Published: February 18, 2013 Updated 10 hours ago
In his new job as the chief academic officer of Washington University in St. Louis, Holden Thorp still will have a role in oversight of an athletics program, but one on a much smaller scale than the behemoth he leaves behind in Chapel Hill. Washington doesn’t play “big-time” college sports and doesn’t worry about it.
Doubtless the role of Washington University provost will be a welcome change for Thorp, a top scientist and teacher before his fateful appointment as chancellor of the University of North Carolina in Chapel Hill five years ago. James Moeser, his predecessor, said of Thorp at the time that he was a “supernova.” That reference was meant to convey Thorp as a “stellar explosion,” or to use a more pedestrian term, superstar in the world of academia.
And certainly by any academic measure that was true. Thorp held multiple patents, was widely published, had been a dean, and had engaged in entrepreneurship related to his scientific research. He was 43 when named.
Refreshingly, the choice of Thorp was not a case of an unknown being brought in on the recommendation of a search committee. This was a native North Carolinian, a Carolina man true blue. He played rock ‘n’ roll guitar with students, was at home in academia’s thickest groves and knew the university from the ground up.
Not his doing
With all that promise, what Thorp didn’t have was experience as the head of a massive institution such as Chapel Hill, or much life and professional experience outside the cloistered world of “the academy.” He also didn’t have a crystal ball that could have seen the devastating scandal that was about to hit the university, one that would rightly dethrone a popular football coach and later reveal an embarrassing scandal in the African studies department where phony courses allegedly taught by the department dean were well-known to athletes.
To be sure, the scandals that resulted in Thorp’s resignation last September (effective in June) were not of his making. But his handling of the scandals as they unfolded, from the assistant football coach with the connection to an agent to the players’ contacts with agents to the existence of phony courses in African studies, showed a naïveté and a faith in people below him who didn’t deserve it. When another scandal broke, of a fund-raising vice chancellor who traveled with the mother of a former basketball star on university planes, Thorp’s judgment (he approved the woman’s hiring by another office) was rightly questioned.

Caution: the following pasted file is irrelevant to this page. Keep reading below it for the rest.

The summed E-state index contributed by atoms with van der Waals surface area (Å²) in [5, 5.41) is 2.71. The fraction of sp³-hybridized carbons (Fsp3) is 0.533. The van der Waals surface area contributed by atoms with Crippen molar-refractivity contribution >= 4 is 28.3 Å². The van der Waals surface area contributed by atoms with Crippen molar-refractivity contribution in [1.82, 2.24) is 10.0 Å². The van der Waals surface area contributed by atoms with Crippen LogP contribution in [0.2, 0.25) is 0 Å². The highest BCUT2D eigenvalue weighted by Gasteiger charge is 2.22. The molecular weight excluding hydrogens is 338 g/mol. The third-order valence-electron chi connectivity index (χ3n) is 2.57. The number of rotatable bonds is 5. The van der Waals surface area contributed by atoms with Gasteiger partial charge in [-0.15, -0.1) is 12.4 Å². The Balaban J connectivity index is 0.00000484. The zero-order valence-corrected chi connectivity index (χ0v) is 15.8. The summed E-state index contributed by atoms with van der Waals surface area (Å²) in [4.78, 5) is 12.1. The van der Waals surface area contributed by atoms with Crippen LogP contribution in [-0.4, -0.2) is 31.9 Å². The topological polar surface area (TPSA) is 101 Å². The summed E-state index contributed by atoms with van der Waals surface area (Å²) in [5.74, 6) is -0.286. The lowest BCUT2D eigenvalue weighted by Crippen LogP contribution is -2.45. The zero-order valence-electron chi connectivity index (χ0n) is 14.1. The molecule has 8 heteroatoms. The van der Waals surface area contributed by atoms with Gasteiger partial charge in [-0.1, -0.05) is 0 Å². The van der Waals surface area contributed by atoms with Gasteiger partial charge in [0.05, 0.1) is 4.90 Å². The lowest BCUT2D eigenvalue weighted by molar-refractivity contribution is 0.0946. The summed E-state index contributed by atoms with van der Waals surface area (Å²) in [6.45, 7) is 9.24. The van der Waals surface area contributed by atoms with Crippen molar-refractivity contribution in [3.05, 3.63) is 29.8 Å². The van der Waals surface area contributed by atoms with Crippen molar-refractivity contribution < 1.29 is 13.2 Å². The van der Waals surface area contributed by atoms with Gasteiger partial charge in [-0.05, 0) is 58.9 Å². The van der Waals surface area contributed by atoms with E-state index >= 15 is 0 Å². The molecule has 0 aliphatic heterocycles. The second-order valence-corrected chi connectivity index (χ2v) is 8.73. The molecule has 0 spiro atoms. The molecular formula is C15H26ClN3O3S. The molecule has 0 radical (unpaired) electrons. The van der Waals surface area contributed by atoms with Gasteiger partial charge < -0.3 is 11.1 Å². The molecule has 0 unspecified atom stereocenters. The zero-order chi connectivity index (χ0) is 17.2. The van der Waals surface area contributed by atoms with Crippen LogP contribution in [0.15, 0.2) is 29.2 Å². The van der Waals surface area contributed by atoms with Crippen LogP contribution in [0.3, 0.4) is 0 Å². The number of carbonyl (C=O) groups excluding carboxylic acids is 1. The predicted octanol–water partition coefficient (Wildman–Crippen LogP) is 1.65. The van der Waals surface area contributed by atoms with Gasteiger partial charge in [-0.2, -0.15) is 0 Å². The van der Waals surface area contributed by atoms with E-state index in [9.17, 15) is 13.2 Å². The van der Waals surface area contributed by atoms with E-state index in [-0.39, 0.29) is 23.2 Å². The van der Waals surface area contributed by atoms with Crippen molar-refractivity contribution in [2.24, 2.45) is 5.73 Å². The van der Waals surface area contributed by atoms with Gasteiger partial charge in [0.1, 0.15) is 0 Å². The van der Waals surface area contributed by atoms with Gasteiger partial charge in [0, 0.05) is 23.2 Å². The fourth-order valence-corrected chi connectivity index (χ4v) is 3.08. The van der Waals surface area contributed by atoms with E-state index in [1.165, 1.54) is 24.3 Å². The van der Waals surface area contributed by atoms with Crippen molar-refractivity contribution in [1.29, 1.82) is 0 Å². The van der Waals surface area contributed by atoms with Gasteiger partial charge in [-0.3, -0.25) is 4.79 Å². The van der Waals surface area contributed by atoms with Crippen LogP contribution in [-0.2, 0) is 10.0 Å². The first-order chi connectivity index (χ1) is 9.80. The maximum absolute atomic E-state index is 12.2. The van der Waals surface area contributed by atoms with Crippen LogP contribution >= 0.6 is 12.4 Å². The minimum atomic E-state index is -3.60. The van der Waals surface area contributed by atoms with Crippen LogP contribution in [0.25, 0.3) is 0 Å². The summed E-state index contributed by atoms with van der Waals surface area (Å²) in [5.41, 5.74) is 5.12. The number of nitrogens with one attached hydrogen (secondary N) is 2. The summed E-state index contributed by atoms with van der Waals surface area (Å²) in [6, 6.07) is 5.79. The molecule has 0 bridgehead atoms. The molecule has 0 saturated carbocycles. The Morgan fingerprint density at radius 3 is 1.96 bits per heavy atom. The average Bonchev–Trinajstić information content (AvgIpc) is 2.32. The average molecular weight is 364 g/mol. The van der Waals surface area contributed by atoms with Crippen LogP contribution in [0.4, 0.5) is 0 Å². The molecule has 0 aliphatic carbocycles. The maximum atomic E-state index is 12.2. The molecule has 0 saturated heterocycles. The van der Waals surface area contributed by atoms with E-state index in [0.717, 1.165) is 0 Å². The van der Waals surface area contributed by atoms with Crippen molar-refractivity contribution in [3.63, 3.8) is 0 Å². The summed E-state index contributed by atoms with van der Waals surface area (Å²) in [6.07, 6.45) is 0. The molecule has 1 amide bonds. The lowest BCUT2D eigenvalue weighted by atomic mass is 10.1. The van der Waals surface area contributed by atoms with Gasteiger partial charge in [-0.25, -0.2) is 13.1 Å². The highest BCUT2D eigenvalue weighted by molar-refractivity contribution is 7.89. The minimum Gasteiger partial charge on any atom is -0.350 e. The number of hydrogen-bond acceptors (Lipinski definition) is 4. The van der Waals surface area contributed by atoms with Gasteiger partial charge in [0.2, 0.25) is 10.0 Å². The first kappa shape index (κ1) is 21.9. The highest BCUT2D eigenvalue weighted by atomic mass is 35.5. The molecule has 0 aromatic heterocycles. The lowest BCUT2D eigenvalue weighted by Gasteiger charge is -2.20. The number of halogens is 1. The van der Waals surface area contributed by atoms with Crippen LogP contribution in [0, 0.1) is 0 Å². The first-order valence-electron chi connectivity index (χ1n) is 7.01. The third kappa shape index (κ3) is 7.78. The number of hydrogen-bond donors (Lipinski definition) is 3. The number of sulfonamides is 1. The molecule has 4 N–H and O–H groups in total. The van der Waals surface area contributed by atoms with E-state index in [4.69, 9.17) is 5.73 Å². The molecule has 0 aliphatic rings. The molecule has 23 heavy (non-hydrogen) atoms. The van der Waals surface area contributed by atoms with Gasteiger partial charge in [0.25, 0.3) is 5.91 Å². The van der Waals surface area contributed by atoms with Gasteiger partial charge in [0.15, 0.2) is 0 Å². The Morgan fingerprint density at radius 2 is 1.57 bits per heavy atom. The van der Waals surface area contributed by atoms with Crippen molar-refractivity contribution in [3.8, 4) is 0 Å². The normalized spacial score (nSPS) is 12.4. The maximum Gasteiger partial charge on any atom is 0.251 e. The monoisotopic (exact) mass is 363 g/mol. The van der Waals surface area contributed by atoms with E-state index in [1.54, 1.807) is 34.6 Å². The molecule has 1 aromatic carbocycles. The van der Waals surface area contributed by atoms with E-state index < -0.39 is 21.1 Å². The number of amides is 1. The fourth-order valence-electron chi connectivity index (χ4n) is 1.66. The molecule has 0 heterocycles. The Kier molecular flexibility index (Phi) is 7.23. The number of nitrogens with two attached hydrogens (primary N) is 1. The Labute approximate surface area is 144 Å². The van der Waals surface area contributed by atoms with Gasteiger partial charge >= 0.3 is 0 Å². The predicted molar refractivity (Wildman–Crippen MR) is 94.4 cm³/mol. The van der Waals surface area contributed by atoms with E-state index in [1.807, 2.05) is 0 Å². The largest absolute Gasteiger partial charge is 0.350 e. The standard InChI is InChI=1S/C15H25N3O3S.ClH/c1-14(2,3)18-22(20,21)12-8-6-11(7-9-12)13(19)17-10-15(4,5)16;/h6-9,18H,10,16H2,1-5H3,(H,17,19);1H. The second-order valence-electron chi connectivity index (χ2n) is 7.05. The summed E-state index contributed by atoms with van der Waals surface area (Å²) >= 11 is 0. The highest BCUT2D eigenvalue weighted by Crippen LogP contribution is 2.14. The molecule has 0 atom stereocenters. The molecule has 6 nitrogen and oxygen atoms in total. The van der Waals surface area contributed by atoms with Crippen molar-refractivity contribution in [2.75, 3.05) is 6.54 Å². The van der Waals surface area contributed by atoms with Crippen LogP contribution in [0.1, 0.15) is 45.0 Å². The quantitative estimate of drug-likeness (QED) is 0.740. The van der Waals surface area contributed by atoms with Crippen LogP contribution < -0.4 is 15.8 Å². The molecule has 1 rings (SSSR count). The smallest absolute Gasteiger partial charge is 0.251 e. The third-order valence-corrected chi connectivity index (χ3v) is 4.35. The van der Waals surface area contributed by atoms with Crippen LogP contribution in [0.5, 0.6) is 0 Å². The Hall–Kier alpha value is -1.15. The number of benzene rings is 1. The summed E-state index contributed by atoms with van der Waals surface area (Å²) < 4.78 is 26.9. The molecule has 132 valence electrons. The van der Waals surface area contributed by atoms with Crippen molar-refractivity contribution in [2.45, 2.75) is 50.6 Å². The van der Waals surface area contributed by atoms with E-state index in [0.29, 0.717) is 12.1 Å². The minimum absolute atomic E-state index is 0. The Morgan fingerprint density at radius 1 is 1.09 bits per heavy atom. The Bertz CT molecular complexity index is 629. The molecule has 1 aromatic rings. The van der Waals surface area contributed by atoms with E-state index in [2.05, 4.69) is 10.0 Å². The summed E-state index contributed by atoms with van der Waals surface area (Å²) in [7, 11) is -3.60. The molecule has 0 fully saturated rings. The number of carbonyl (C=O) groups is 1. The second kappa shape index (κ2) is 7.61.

Thorp’s watch saw the university’s first serious sanctions regarding athletics in half a century. The legend of the “Carolina way,” that mantra of playing by the rules with success, was blown to bits. The “way,” it seemed, was to create a athletics program with millions of dollars that operated as if it answered to no one. For a while, it seemed it didn’t.
A sad departure
Unfortunately, Thorp’s response to these scandals was anemic, even when he called in former Gov. Jim Martin and a consulting firm to review the problems in academics. The review was unimpressive. It must also be said that Tom Ross, president of the UNC system, left the handling of the problems to Thorp. In hindsight, Ross should have been more active. But in his career in the court system, as the head of a foundation and as president of Davidson College, he’d never seen anything like this, either.
It is regrettable that Holden Thorp, the native son with so many friends and admirers on campus, has to be yet another example of a university administrator who held the reins on athletics too loosely, or was overly influenced by boosters who define their institution by its athletics success and not its academic reputation. This should be a valuable lesson to those who are choosing Thorp’s successor that a chancellor must be broadly experienced, tough and not enamored by anything except his or her university’s core mission of educating young people.
Holden Thorp wanted to be true to that mission. He is a person of character, an honorable person. His absence on the faculty will be felt by colleagues and students. But his move to St. Louis will enable him to carry on his life’s calling in an environment he finds supportive and rewarding.